Balsillie: Canada should have another NHL team
Balsillie: Canada should have another NHL team
QUEBEC CITY – Would-be NHL owner Jim Balsillie said Thursday night he enjoys pursuing what he believes in and he made it abundantly clear that he firmly believes Canada should have at least one more NHL team.
So despite the fact that Balsillie - co-CEO of Research In Motion, the company that makes BlackBerry mobile devices - has been rebuffed in his attempts to buy a team, don’t look for him to go away anytime soon.
“I don’t know how or if I will be involved,” Balsillie said, “but I do believe Canada should have another NHL team.”
Balsillie said he was in Quebec City for a hockey tournament last week, but the fact he is here for the World Championship undoubtedly has given him the opportunity to keep in contact with the power brokers at all levels of the game.
Some industry sources have indicated that as many as eight teams in the NHL are for sale right now and Balsillie acknowledged he’s well aware there are a number of teams that could be purchased. He declined, however, to either confirm or deny reports he met with Buffalo Sabres owner Tom Golisano last December to explore the possibilities of buying that team.
One thing Balsillie did seem to make clear is he’s not interested in buying a U.S.-based team, particularly one that is in a struggling market, and keeping it where it is. He said at least a half-dozen times in a five-minute period that he believes Canada deserves another NHL team whether he is involved in the ownership or not.
Balsillie was part of a Champions Alumni Game Thursday at the Pepsi Colisee where the World Championship is being played. It was an interesting dynamic to say the least, considering the fact the game was organized by the Gazprom Export company from Russia, which is run by Russian billionaire Alexander Medvedev, who is restructuring the Russian League amid speculation that it will poach Russian talent from NHL rosters.
By having both Balsillie and Medvedev in the game and at the championship, it brought together the two most powerful and richest men in the hockey world who do not currently own NHL teams.
But the way Balsillie was talking, he sounded like a man who is intent on not making that a permanent situation.
“Canada is the home of hockey, the birthplace of hockey and the soul of hockey,” Balsillie said, “and I think Canada should have another pro hockey team. Wherever, they should have one or two more.”
Balsillie even acknowledged he thinks Quebec would make a fertile market for the league if it ever returned.
The NHL is not exactly in agreement. Sources have said that if the league ever does return to Canada, the most likely destination would be Winnipeg.
“Obviously, Quebec should get its team back,” Balsillie said.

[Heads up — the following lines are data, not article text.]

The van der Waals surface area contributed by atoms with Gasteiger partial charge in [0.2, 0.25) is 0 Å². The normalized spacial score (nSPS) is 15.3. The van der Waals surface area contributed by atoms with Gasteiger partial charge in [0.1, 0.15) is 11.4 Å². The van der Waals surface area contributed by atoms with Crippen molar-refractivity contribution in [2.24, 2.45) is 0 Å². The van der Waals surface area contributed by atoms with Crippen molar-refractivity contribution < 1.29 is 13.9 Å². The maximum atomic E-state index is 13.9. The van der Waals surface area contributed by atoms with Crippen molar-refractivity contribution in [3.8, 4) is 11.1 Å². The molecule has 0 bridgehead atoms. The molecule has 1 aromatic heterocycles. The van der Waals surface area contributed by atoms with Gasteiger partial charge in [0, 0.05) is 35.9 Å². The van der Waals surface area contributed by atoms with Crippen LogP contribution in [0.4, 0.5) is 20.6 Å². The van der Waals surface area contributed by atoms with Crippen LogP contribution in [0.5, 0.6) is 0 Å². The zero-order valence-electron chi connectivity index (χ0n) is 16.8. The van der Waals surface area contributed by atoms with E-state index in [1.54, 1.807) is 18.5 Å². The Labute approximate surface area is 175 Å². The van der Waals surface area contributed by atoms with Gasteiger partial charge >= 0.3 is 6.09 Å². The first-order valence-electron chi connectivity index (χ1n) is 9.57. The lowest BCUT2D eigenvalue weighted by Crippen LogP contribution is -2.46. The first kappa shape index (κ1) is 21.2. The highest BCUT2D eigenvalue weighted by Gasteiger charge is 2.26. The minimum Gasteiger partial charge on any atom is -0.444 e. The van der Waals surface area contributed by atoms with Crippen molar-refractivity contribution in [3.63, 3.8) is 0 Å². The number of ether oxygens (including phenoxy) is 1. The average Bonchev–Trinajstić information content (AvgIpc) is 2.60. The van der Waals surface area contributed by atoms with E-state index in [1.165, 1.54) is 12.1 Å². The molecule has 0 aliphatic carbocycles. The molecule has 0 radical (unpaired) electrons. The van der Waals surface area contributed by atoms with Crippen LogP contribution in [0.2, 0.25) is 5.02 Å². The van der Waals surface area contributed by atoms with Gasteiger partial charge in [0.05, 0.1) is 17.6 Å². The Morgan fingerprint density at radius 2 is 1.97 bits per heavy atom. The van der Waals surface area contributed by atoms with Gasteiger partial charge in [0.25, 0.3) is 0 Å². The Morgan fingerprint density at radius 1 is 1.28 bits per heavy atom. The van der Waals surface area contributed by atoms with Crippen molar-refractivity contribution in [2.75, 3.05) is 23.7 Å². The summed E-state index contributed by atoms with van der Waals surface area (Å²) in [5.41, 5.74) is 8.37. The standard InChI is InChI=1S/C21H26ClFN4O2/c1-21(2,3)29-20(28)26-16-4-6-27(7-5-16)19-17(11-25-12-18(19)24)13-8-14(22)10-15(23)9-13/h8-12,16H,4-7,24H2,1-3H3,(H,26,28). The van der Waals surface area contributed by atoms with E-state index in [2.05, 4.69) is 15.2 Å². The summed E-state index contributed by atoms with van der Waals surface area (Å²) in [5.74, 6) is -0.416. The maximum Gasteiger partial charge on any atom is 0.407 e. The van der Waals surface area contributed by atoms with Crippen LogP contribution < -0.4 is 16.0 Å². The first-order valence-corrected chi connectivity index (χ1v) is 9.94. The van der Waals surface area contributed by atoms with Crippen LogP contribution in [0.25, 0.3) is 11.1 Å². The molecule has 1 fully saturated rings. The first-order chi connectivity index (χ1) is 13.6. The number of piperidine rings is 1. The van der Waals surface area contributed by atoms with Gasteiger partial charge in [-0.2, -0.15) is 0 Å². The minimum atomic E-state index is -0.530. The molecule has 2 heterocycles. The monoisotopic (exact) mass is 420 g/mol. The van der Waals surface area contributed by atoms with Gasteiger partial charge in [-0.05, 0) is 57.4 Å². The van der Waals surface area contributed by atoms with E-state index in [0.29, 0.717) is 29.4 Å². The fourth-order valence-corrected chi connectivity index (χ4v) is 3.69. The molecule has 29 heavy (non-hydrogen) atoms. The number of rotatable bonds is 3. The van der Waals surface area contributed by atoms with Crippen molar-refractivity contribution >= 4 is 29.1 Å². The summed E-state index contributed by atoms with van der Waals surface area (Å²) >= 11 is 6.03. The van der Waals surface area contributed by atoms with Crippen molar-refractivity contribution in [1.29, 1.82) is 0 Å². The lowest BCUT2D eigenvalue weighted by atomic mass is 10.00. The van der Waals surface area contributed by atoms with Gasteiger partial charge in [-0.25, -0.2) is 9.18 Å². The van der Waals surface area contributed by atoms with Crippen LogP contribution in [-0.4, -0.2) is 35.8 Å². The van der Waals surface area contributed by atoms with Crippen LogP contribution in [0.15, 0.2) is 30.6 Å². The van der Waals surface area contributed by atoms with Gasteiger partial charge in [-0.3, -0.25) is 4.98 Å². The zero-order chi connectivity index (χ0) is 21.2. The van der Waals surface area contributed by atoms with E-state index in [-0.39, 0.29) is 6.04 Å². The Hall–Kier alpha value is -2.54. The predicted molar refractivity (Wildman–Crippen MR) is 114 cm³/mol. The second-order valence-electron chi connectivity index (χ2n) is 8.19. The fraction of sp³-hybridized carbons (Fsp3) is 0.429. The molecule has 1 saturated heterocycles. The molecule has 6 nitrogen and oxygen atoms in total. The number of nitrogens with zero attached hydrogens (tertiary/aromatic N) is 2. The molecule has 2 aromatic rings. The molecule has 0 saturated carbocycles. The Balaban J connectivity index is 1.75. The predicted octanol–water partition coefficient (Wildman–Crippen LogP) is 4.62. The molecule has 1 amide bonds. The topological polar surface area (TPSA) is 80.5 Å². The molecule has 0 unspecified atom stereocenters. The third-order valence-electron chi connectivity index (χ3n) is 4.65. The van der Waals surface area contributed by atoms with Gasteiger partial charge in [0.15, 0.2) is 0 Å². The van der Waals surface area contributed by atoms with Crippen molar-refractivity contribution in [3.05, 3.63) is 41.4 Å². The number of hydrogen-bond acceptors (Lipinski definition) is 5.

NHL commissioner Gary Bettman recently said in order for the league to return to Quebec, it would require both a committed owner and a new building to replace the antiquated Colisee and Balsillie acknowledged he would be in the position to fill both of those requirements.
“I could afford to pay for it, yeah, I could afford to…sure you could build a building, of course,” Balsillie said. “Canada is a prosperous country and people love hockey and you would fill the building in a day.”
When he was asked why he doesn’t go ahead and do it in Quebec City, he replied, “It’s not my decision.”
Medvedev, meanwhile, quelled fears his league would attempt to poach players under contract to NHL teams, but said the new Continental Hockey League – which is made up of the former Russian League along with teams from Latvia, Kazakhstan and Ukraine – will undoubtedly pursue high-profile players who will become restricted and unrestricted free agents July 1.
He said each of the 24 teams will have a salary floor of $10 million and an upper cap of $22.5 million.
“I believe you’ll see some interesting names next season in our league from the NHL” Medvedev said.
When asked who some of those players might be, he said he couldn’t say because not all the contracts are signed yet. In the absence of an agreement between the NHL and the International Ice Hockey Federation, there doesn’t seem to be any tampering issues for the Russian league to deal with, so it’s possible the league is talking with players who are under contract and will be free agents July 1.
Medvedev also announced he will be running for vice-president of the IIHF at the annual congress next week in Montreal and there is a good chance he will win. Medvedev is seen as something of a renegade and the IIHF is privately encouraged by the fact he’ll be on the executive, since it will be easier to reign him in if he is in their fold.